MARTIN BAILY: My name is Martin Baily - B-A-I-L-Y - without an E. And I was chairman of the Council of Economic Advisers under Bill Clinton.
BLUMBERG: And even though Martin and his colleagues kept the report secret, what they feared would happen did happen. The surplus disappeared. We started adding to the debt. And today at almost exactly the moment the authors were predicting the debt would be almost gone. It now stands at a near record level of $10 trillion dollars.
BAILY: I think - I feel a little bit, sort of betrayed by what what has happened because we ended the 2000 with a budget surplus and instead of using that prudently, we ended up basically - with increases in spending - a lot of military spending, even non-military spending went up. And revenues were reduced by the tax cuts - two rounds of tax cuts. And so we went into this deep recession that we've gone into after 2007 without the resources to really tackle the problem.
BLUMBERG: So that raises the question - how did this happen? What went wrong? How did the debt get so big when it looked like just a decade ago we were going to pay it off by now? We found a couple more or less nonpartisan reports that attempt to answer this question. One of the reports is from the Congressional Research Service. Another is from the Pew Charitable Trusts.
KESTENBAUM: They both have pretty much similar numbers. Let's just go with the Pew numbers. They have a nice pie chart, which we'll link to on the blog. One of the reason the debt grew is just that the economy started booming. So tax revenues dropped. Also there were things the model doing the projections got wrong and you put those two things together that explains about one
KESTENBAUM: third of the run up in debt.
BLUMBERG: Nondefense spending increases were another 10 percent. And because we continued to have debt, we had to pay interest on that debt. That accounts for 11 percent. And then, there's the stimulus package - all the other spending programs and tax cuts, that's about 9 percent.
KESTENBAUM: There are two other big things - what people call the Bush tax cuts and the wars in Iraq and Afghanistan. Together, those two are about a quarter of the pie.
BLUMBERG: Martin Baily, Clinton's economic adviser, says, it's pretty clear to him whose fault this is.
BAILY: Well, these were the policies of George Bush and his economic team. And so, I guess I blame them.
BLUMBERG: Who would have been your parallel in the Bush administration?
BAILY: Glenn Hubbard. Glenn was sort of a, you know - Glenn is a good economist and I like him personally, but I think he became wedded to this philosophy of - that you could cut taxes and somehow you would get back the revenue and increase growth. And that just wasn't true.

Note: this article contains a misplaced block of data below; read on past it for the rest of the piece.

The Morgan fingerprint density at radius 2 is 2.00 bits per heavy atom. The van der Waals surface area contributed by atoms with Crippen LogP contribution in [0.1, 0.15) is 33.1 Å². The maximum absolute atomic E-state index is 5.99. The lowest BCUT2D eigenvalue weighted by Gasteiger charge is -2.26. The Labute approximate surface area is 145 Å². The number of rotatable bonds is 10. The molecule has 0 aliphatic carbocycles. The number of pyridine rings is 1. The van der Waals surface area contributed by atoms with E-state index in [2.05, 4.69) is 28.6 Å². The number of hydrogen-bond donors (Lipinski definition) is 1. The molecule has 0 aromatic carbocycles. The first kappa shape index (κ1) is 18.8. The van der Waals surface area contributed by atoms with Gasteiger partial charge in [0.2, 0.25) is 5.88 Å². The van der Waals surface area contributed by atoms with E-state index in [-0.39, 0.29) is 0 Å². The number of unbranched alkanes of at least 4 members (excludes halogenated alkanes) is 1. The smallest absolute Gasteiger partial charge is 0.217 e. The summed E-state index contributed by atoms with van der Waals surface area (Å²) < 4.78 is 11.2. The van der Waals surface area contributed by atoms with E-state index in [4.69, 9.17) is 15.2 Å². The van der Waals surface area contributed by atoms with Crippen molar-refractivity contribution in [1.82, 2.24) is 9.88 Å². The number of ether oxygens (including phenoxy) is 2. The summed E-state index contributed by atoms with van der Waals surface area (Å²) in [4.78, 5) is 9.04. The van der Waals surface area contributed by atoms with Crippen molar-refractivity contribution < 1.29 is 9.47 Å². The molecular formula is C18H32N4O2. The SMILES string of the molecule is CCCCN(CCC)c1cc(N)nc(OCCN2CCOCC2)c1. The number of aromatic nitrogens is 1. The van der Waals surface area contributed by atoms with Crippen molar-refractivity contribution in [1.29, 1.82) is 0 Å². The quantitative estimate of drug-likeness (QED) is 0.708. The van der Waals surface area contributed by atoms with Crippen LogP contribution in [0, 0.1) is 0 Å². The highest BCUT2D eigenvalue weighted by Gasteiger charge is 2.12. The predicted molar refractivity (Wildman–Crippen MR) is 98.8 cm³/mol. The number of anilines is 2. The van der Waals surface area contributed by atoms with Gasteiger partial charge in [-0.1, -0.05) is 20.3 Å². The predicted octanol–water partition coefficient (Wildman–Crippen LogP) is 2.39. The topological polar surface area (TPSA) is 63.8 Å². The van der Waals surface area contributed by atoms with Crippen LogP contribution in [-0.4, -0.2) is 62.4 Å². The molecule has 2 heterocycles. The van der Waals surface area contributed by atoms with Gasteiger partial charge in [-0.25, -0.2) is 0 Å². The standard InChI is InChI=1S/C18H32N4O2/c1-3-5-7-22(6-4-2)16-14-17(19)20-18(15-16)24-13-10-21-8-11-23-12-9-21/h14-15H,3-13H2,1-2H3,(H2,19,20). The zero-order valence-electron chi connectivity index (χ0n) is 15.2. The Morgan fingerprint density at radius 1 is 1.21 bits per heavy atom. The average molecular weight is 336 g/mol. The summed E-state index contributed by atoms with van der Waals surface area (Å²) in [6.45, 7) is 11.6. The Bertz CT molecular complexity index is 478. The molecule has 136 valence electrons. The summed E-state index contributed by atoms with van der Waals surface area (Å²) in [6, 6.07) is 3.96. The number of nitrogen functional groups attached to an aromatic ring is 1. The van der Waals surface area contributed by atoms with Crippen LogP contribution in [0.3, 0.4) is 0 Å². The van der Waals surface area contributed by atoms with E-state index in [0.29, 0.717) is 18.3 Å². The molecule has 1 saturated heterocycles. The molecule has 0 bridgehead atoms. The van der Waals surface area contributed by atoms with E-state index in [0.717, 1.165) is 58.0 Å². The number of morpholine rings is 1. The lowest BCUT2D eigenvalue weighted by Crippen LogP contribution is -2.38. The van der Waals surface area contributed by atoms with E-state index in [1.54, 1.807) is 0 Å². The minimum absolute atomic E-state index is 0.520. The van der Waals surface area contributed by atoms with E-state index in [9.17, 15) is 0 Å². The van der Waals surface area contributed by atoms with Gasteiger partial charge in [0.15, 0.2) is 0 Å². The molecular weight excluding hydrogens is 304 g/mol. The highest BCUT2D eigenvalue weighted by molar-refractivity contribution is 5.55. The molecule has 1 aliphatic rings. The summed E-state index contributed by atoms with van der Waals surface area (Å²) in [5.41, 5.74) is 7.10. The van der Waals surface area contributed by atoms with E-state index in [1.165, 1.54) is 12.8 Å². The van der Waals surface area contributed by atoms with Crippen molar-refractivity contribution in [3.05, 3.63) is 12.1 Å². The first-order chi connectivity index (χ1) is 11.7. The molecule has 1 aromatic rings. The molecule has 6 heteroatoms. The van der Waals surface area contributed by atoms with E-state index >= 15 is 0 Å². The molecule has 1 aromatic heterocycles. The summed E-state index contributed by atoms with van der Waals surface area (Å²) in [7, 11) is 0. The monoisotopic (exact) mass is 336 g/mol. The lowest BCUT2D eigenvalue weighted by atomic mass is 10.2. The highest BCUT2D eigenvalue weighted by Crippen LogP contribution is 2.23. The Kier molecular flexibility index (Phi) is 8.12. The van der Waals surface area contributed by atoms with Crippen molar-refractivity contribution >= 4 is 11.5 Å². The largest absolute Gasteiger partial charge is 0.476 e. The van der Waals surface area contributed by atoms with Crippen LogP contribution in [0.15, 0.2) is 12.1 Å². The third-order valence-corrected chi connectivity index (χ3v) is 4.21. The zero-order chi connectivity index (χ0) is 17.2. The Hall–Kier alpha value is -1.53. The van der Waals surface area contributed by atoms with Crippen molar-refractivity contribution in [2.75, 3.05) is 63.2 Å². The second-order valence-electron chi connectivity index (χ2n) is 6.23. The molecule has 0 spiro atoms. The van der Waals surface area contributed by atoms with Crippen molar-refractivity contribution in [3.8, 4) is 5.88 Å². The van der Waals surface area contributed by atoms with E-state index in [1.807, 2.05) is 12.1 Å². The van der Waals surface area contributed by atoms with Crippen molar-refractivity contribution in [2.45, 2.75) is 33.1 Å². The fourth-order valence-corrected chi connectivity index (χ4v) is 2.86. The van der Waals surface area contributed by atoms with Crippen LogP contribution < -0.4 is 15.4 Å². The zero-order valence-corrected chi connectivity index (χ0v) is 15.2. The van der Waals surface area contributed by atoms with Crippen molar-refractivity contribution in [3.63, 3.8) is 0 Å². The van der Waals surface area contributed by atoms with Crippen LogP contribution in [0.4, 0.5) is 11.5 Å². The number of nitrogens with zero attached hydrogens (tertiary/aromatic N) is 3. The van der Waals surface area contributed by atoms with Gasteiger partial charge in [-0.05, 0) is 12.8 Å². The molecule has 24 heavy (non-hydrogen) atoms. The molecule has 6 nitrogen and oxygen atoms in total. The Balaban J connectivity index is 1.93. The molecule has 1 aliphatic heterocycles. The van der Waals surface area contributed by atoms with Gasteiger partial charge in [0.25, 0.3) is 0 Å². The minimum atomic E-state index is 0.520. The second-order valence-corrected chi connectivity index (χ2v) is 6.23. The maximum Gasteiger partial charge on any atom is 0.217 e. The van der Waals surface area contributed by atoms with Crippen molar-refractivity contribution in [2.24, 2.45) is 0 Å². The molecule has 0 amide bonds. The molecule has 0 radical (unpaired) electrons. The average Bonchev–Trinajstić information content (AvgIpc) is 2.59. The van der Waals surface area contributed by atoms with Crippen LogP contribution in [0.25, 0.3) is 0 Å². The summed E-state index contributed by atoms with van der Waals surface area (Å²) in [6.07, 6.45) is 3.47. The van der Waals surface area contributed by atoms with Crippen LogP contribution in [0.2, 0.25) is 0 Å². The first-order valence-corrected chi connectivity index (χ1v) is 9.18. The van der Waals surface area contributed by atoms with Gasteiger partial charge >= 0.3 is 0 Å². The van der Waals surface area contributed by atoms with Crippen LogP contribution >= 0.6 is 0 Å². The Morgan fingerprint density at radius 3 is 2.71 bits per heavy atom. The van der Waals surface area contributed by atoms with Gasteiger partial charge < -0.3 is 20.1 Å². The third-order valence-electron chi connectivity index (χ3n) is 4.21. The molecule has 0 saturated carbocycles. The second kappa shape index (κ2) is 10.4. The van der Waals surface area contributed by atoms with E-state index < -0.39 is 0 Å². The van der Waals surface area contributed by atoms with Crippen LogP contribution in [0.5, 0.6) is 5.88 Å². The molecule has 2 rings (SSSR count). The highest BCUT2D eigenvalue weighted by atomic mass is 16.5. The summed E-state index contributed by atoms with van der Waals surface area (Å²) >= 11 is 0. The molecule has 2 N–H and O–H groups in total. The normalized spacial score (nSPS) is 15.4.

BLUMBERG: I called up Glenn Hubbard, Bush's economic adviser, to get his answer to what went wrong. He did not have time to talk and, to be fair, I just reached out to him a couple of days ago. But he emailed me and he said I should talk with Alan Viard, an economist, at the American Enterprise Institute. And I ran the numbers by him that we just gave to you. And he said yeah, those numbers are about right.
ALAN D. VIARD: They're in the ballpark. You know, you can always raise questions about them. Though, one objection that's been raised on the tax cuts, of course, is that the estimates exclude any macroeconomic effects that the tax cuts may have had.
BLUMBERG: Macroeconomic effects - he means the idea that those tax cuts stimulate the economy so that they're helping us in other ways that we're not necessarily counting. But even he says, that's probably a small effect. And on the whole, yes, those tax cuts added to the debt.
VIARD: The one myth that we certainly should reject is the notion that the incentive effects are going to be big enough so that the tax cuts actually fully pay for themselves. You know, so they don't lose any revenue or that they gain revenue. That's simply not a realistic outcome for broad-based taxes, not even remotely. And no ...
BLUMBERG: Was that case ever made with the Bush tax cuts that they would pay for themselves?
VIARD: Not by reputable economists. And not by any economist working in the Bush administration. There is unanimous agreement among economists - liberals conservatives, Democrats, Republicans, supporters of tax cuts, opponents of tax cuts. The tax cuts did not fully pay for themselves. They did create a revenue loss. And, you know, you have to take that into account in deciding whether the tax cuts were good or bad.
KESTENBAUM: So if I had to ask you to be partisan, where do you place the blame for the $10 trillion run up in debt?
VIARD: I mean, I think it's clear there's plenty to go around. Because if you look at the policies that were adopted, many of them actually had bipartisan support. You know, the Medicare prescription drug benefit - the Democrats, if they've been in power, actually would have adopted a larger prescription drug benefit. The war in Afghanistan was certainly supported, I think, by virtually all Americans in the wake of 9/11. Although the Iraq war was obviously controversial. The truth is, too, that the Bush tax cuts were largely bipartisan. There's no dispute, I think, that if Democrats been in power during this period, that they would also have adopted tax cuts that I think would have been quite substantial.
KESTENBAUM: The Bush administration, he says, gets blamed a lot for the debt but he says, even if Democrats were in power, it's hard for him to imagine that things would have come out much differently.
BLUMBERG: In the end, the thing that Martin Baily and his colleagues were worried about is probably the case. When there's a big surplus, it's hard for politicians not to spend it.
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KESTENBAUM: Jason Seligman, as you heard, was sad that "Life after Debt" was never published. Jason, thanks to the Freedom of Information Act, we are going to make it happen 10 years later. You can find it on our website, npr.org/money.
BLUMBERG: As always, we want to know what you think. Send us emails to firstname.lastname@example.org. Or find us on Facebook, Twitter, and Spotify. I'm Alex Blumberg.
KESTENBAUM: And I'm David Kestenbaum. Thanks for listening.